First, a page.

How to recreate these halycon days? Enter the Rallye Monte-Carlo Historique. From the late 1990s, classic rally cars have been invited to hotfoot from across the continent for a more leisurely, but no less rivalrous, racing regatta through rural Provence. “For our 2019 race, spectators can watch from starting cities including Barcelona, Milan, Reims and Bad Homberg,” says Gery Mestre, President of the Automobile Club de Monaco’s Automobile Collection Commission.

 

“The last night of the Col de Turini is always magical,” attests Mestre. This winter, drivers will bolt out of Monaco at 8.30pm uphill towards La Turbie. Then they will zigzag the Alpes-Maritimes’ most curvaceous passes before completing the course at Port Hercule by 1am. The following day’s prize-giving at the Monte-Carlo Sporting Club concludes the race’s illustrious history in style. That’s because the ceremony is sometimes performed in the presence of Prince Albert II, great-great-grandson of the event’s creator.

Calcutta Polo Cup, Calcutta

 

During the 1990s the world’s oldest polo organisation almost died of old age. “Polo is an expensive sport,” explains Keshav Bangur, president of the Calcutta Polo Club. “And royal patronage isn’t what it once was.” Lucrative sponsorship was directed towards cricket in which the Indian national team excelled. Furthermore an “old guard” of officers seemed removed from the nation’s burgeoning middle class. The ancient Bengali club, whose patrons had included the Nizam of Hyderabad and the Duke of Edinburgh, had nearly played its last chukka.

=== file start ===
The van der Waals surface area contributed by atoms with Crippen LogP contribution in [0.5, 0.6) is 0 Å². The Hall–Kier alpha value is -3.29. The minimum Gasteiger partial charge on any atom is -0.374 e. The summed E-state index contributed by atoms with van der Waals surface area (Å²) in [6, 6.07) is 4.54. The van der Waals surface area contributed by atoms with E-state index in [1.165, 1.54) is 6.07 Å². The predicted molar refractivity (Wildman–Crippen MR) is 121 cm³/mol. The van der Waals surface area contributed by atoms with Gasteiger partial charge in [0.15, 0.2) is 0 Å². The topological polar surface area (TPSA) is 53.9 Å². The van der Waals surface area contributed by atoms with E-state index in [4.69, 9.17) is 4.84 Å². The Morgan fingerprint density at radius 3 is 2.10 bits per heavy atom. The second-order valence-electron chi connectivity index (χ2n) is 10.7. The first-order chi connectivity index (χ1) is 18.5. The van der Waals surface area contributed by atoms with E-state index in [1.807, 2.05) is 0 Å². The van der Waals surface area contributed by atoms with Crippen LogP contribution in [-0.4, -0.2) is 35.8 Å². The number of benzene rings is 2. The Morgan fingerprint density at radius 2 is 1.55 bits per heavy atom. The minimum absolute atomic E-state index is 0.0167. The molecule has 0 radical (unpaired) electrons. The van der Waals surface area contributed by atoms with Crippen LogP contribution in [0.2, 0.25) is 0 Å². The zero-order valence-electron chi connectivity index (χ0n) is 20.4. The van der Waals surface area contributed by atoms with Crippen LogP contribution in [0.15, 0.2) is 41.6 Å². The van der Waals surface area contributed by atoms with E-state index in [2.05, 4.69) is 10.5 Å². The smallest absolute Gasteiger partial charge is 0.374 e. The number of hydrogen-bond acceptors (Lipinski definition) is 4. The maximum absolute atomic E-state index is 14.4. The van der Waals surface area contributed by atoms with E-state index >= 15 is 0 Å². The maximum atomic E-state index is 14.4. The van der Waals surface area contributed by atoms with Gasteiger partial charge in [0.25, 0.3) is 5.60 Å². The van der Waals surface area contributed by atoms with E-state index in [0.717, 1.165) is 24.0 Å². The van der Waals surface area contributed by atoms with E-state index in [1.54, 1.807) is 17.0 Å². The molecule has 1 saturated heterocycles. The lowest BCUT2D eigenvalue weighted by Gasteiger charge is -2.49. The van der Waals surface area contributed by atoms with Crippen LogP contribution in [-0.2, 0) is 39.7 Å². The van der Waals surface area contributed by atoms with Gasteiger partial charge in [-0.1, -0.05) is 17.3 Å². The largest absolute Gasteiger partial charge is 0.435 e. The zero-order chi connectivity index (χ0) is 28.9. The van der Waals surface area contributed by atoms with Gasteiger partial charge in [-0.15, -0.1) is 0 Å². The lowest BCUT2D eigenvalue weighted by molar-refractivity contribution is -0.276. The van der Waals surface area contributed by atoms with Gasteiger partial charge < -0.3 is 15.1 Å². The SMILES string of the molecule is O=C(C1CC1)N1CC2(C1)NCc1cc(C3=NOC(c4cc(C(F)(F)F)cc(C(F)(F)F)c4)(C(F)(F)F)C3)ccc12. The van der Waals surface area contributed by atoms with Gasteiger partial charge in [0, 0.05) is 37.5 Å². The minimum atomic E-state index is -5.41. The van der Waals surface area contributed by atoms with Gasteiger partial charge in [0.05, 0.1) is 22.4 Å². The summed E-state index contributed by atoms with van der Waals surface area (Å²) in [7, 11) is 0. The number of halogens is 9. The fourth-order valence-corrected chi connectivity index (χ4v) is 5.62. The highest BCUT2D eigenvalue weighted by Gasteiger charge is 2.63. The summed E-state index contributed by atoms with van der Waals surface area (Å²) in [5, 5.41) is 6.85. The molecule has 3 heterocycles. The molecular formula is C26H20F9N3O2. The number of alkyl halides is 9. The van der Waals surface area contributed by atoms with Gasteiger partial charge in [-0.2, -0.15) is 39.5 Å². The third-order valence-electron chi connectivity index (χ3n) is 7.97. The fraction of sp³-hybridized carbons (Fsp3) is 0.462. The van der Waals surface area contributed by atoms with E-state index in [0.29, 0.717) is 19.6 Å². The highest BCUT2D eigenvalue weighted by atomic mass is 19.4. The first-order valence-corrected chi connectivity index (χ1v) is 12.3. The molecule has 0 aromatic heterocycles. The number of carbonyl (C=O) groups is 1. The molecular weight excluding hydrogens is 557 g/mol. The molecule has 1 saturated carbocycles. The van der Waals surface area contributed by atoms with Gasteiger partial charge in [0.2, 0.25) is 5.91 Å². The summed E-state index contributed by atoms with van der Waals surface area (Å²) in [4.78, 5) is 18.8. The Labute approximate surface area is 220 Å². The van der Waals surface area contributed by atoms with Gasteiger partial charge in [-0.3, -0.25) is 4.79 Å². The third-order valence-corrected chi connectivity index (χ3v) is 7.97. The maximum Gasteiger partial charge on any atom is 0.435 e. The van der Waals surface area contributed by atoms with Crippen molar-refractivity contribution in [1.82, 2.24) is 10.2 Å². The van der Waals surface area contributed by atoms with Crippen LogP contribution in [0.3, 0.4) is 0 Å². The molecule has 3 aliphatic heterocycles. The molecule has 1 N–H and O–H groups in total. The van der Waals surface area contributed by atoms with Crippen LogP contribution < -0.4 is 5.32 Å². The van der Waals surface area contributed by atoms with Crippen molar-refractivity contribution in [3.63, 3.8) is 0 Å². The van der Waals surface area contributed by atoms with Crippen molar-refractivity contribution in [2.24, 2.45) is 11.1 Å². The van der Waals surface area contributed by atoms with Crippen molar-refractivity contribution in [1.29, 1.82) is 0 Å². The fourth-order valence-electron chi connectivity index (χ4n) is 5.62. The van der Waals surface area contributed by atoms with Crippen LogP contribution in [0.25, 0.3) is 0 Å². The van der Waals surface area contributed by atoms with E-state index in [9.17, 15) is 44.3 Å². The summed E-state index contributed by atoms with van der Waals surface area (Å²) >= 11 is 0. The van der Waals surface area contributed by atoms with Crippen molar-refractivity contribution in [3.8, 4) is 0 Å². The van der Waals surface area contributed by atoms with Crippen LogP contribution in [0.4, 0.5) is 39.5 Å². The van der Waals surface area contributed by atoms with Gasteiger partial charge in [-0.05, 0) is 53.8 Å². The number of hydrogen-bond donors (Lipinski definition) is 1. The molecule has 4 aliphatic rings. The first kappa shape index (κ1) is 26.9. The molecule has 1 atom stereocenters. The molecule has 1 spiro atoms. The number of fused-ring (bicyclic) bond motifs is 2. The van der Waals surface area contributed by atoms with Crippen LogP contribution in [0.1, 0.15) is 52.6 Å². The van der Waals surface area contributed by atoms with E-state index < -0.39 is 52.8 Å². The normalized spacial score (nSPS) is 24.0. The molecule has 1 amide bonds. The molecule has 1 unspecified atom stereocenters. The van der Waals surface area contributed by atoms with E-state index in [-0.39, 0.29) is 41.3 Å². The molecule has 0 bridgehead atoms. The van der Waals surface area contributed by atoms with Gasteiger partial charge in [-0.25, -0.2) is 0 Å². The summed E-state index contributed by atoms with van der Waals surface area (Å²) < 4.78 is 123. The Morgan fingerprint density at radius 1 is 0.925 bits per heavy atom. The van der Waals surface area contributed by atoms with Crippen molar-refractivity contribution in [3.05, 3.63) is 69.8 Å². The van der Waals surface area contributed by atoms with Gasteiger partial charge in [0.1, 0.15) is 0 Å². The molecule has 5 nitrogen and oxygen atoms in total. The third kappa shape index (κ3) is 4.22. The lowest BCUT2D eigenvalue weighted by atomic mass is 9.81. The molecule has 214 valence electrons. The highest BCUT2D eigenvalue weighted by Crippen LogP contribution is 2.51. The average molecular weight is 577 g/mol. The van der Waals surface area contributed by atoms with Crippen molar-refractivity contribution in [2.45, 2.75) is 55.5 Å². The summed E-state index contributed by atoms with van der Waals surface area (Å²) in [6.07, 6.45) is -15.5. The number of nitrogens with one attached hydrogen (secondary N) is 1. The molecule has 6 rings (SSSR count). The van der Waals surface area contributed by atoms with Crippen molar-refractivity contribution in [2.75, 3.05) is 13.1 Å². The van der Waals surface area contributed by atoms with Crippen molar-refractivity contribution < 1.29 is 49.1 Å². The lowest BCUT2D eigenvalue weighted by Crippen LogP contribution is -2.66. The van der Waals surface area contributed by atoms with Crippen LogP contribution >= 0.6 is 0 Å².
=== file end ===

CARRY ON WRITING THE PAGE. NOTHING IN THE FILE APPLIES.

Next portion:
Fortunately Bangur comes from a business background. This allowed him to rebuild a tip-top club using his organisational acumen. The President started by subsidising student players. Each beginner would practise striking pucks with mallets, while their boots were stirruped to two bricks to simulate a horseback whack. Relationships were also fostered with other clubs that had survived on the sport’s outer reaches, including the Polo Club of Miami, which still saddles up on the sands of South Beach.